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Founded in 1959 by Carl and Bertha Fister, Bi-Water Farm and Greenhouse is a mainstay in Kentucky farming and agriculture, and a member of Kentucky Proud. Photo by Kelly Brightmore

Kentucky has always sat at a crossroads. It sits at the geographic and cultural meeting point of the South and the Midwest that has given it it’s unique identity that is greater than the sum of its parts.

We now find ourselves at a new crossroad. Since settlers first made claims west of the Cumberland Gap, we have always been a very agrarian state; however, the technological advancements that have brought us easy access to information, increased productivity, and global communication and transportation networks have begun to rapidly change this. A Kentuckian from a century ago would hardly recognize our commonwealth. When she or he was born, half of Americans worked on farms. Now, GPS systems, half-million dollar combines, and drones have left less than 2% of our population working the land.

While some might see this as progress, or as liberation from the agrarian lifestyle, I fear that it has far-reaching implications that we must combat. First, we as consumers have become removed from where our food comes from. Most Kentuckians likely haven’t stepped foot on a farm, and I bet that few could identify many of the plants that farmers grow.

This is because we as consumers have found ourselves at the end of a long marketing chain that involves transforming food into “products,” “alternatives,” and “substitutes” — packaging it in plastic and setting it on a grocery store shelf. As author Michael Pollan chides, “Don't eat anything your great grandmother wouldn’t recognize as food.” I feel few of us would do her proud with the products we consume.

The second concern we face is the loss of farms in general. Commodity agriculture has become an arms race of land size, machinery, and technology focused on producing the most for as cheap as possible. Kentucky doesn’t have the large tracts of easy to farm land. We have beautiful hills, creeks, rivers, knobs, and caves that keep us from being one big field of corn and soybeans. But this also means we can’t compete well with corporately owned operations that cover thousands of acres with a single monoculture and are run more like factories than farms.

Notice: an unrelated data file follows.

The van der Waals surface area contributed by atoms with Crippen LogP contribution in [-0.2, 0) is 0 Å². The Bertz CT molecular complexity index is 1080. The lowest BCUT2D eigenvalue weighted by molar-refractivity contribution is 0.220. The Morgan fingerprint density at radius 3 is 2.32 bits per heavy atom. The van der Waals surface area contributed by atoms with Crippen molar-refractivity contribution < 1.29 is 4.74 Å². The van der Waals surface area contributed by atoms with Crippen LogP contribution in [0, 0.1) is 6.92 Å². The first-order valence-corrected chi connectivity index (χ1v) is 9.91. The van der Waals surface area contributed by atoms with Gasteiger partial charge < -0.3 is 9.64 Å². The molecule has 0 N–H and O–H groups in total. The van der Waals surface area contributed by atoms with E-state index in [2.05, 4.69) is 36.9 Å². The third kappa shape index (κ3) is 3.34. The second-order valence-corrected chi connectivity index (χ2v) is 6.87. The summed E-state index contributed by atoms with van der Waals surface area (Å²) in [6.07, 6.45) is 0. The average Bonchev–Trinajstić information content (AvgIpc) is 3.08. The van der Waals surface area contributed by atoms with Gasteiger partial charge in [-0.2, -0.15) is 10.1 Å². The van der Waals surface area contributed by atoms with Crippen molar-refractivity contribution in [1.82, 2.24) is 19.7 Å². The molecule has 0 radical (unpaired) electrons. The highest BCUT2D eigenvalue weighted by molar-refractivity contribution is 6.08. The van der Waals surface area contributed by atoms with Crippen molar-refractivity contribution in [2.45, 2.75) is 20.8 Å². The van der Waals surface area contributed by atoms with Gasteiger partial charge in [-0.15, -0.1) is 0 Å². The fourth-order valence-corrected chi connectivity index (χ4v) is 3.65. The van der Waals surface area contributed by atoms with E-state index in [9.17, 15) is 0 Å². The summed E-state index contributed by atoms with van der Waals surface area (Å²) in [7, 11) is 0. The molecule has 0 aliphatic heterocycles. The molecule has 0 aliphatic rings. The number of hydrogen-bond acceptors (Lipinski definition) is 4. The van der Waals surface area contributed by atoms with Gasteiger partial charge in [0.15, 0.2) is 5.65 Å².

In Kentucky, more than 90% of our farms are family owned and the average farm size is 169 acres. Small family farms have already begun to fail to compete with corporate farms. According to FarmAid, “In 2018, median farm income was -$1,840 — meaning that farm households lost money from the farm.” Many have been pushed into the game of buying newer, bigger equipment to stay competitive, but purchase this equipment on loans they won’t be able to pay. It is clear that our farmers are facing a financial crisis, and with this comes a culture crisis.

As family farmers are forced to sell their farms or the farms are abandoned by the children of farmers not wishing to carry on their parent’s labors, we will lose some of the best stewards of our land. People who have relied on their land to sustain both themselves and their children have only been able to do so out of respect.

Before the rise of industrial agriculture, farmers had to be in tune with the natural processes that regulate our ecosystem: climate patterns, water and nutrient cycles, and biological systems. To understand these concepts and harness them to create food requires an understanding of cause and effect. This holistic worldview is missing in many parts of our society, which has trended towards specialization, as Wendell Berry observed almost fifty years ago.

I am not the first to notice the decline of family farms and their rural communities. Berry has long been an outspoken advocate for the agrarian lifestyle, and nearly all of my points raised in this article were foreseen by him. It is urgent that we revisit his ideas and face the realities that we face as a state moving forward.

This will require us to rethink how we apply the word growth. Growth is often tried to be measured through single variables: population, increases in GDP, farm productivity, etc. We must begin to think about the cause and effect behind every statistic, trend, and policy that we see. The numbers may show we are producing more corn, but is it mainly being produced by only a few large farms? Are soils being allowed to recover and build? Is that increase in tonnage a result of an equal increase in nitrogen-based fertilizers that lead to the eutrophication of our waterways? Are farmers being forced to sacrifice their solvency for bigger yields?

This is the kind of critical thinking necessary to identify the problems and seek solutions. Kentucky is still an agrarian state at least culturally, even if the economic impact is being overshadowed by the service and industrial sectors. That culture is something we cannot allow to perish. The holistic thinking of a family farmer considering the well-being of their land and family is essential to addressing the larger problems facing our state. I don’t foresee Kentucky becoming the wealthiest, healthiest, or most socially progressive state anytime soon, but we can become the wisest.

By supporting Kentucky family farms, we can rejuvenate rural communities, provide healthier food across the Commonwealth, and keep alive a lifestyle that has served as the backbone of Kentucky for centuries. We will be establishing a wisdom that is now often called “sustainability” that recognizes that healthy growth can’t come from the decline of something else. Similarly, Kentucky can’t grow if our family farms are failing, and we can’t afford to lose them.